Best answer: It helps if you can read faster than you talk. Seriously. Knowing what is coming next makes it easier to get the stress on the correct syllables or words. The stilted cadence and flat tone you hear from people not good at reading for an audience often stems from simply reading it word by word instead of being able to put it together as a whole before (or during) speaking it aloud.

If you aren't good at reading ahead, give yourself a better chance at it by simply slowing down and/or pausing more often. Pauses in the right place can add as much emphasis as stressing specific words in the right place.
posted by caution live frogs at 11:28 AM on November 16, 2009

Best answer: You should consider getting a cheap microphone and recording yourself. Dealing with pitch and cadence sounds just like learning how to sing and it's tremendously beneficial to hear yourself.
posted by just.good.enough at 12:08 PM on November 16, 2009

practice. cold readings always sound bad. you need to be confident in your knowledge of the text you're reading more than anything. once you have that down, you can start to play and add some feeling.

and this may sound silly, but practicing while a little tipsy could be helpful. you may find things out about the text that will surprise you.
posted by spindle at 1:24 PM on November 16, 2009

Best answer: Seconding listening to audiobooks and reading the entire text through at least once before reading it aloud. I've read/narrated stuff at church and been complimented on it, but all I really do is read the passage ahead of time to see where the natural stops and starts and points of emphasis should be and make sure I can pronounce everything. (Well, plus it's usually scripture, which lends itself nicely to dramatic reading.)

Also, my voice is on the monotone/flat side, so I had to learn to use what feels like a Ridiculous Amount of Emphasis and Overenunciation when Reading Aloud. Imagine you're a kindergarten teacher, but less obnoxiously cheery. Offering to lead storytime was a great suggestion.
posted by Flannery Culp at 1:50 PM on November 16, 2009

Best answer: Look for the natural rhythm and flow that's already written into the piece and play with that. If it's something with a strong meter, don't get dragged down into a sing-song monotony. Instead, try to push and pull it by varying how strongly you emphasize the syllables and how long or little you pause between words and lines. Pay special attention to pausing at punctuation, but not so much at the end of each line - in fact seamlessly linking lines as you're speaking can help the flow tremendously when appropriate. Since you mentioned sonnets, here's a quick example- bold indicates emphasis:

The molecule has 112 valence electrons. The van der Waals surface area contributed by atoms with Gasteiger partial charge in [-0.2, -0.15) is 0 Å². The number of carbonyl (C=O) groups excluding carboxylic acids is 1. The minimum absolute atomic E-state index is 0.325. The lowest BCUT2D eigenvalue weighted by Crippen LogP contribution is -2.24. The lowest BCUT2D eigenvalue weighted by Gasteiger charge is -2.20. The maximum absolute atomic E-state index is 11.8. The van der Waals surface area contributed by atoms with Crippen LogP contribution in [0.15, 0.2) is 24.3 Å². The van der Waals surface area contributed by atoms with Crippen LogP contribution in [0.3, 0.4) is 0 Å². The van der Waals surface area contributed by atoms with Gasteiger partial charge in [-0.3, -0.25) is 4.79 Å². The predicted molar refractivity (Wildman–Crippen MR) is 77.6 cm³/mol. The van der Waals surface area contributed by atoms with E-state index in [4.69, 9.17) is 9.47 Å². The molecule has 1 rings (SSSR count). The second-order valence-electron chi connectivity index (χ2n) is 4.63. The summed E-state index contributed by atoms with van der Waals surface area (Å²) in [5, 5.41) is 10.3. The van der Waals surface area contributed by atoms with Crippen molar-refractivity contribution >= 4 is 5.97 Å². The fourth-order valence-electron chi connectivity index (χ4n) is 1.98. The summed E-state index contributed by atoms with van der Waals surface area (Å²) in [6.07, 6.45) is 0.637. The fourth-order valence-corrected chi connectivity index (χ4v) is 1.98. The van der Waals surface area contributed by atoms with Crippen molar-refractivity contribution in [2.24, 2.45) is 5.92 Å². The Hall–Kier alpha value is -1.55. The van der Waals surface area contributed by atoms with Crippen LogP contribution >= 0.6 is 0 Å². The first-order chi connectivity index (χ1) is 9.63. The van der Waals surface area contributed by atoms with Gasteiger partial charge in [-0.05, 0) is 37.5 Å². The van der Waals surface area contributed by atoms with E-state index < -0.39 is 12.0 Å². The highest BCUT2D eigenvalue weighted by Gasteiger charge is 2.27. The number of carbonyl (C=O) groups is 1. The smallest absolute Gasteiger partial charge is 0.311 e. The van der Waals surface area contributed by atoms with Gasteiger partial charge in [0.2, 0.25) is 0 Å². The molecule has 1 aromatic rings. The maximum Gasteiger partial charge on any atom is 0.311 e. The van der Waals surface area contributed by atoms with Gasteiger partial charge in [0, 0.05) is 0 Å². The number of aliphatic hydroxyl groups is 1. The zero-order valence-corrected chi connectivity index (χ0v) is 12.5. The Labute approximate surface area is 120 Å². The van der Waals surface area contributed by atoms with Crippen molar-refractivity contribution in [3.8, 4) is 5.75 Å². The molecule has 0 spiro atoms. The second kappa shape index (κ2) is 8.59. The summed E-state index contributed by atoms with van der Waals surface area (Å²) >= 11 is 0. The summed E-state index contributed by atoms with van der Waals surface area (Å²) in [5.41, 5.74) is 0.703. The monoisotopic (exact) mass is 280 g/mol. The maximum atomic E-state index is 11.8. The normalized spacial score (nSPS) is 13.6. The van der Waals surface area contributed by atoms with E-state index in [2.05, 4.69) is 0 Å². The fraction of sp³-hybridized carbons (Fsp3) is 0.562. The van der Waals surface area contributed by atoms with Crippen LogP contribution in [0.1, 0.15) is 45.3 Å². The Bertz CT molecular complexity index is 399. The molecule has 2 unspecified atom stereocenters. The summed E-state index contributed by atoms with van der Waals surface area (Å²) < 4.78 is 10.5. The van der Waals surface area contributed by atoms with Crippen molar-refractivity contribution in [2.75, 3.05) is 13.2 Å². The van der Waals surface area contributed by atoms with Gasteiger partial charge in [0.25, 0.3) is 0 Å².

Let me not to the marriage of true minds [pause]
Admit impediments, love is not love [pause]
Which alters when it alteration finds, [pause]
Or bends with the remover to remove.


Let me not to the marriage of true minds admit impediments, [pause]
love is not love which alters when it alteration finds, [pause]
Or bends with the remover to remove.

See how the stresses and pauses in the first version become monotonous and obfuscate the meaning? In contrast, the stresses and pauses in the second version help to support and convey the meaning because it draws the listener's attention to the key phrases.

Think of it less as reading words and more as interpreting meaning and emotion. Listen to how you convey meaning and emotion in your own conversations. Does your voice speed up? Slow down? Is the cadence smoother or bouncier? Go up or down in pitch? For instance, when I'm speaking passionately about something, my voice is usually a little higher and my pace is faster. So if I'm reading a piece where I want to convey that same kind of passion, I try to channel my emotional energy and speak it as if I'm thinking and feeling those words for the first time.
posted by platinum at 2:37 PM on November 16, 2009 [2 favorites]

Response by poster: Thanks everyone, I've marked the advice containing very specific ideas as best, as that's where I think I have to start.

Emperor SnooKlooze, what kind of reading voice does your wife like? How does she approach the problem?
posted by No-sword at 10:06 PM on November 16, 2009

« Older Intergalactic Google-fu Fail...   |   looking for italian church art. Newer »
This thread is closed to new comments.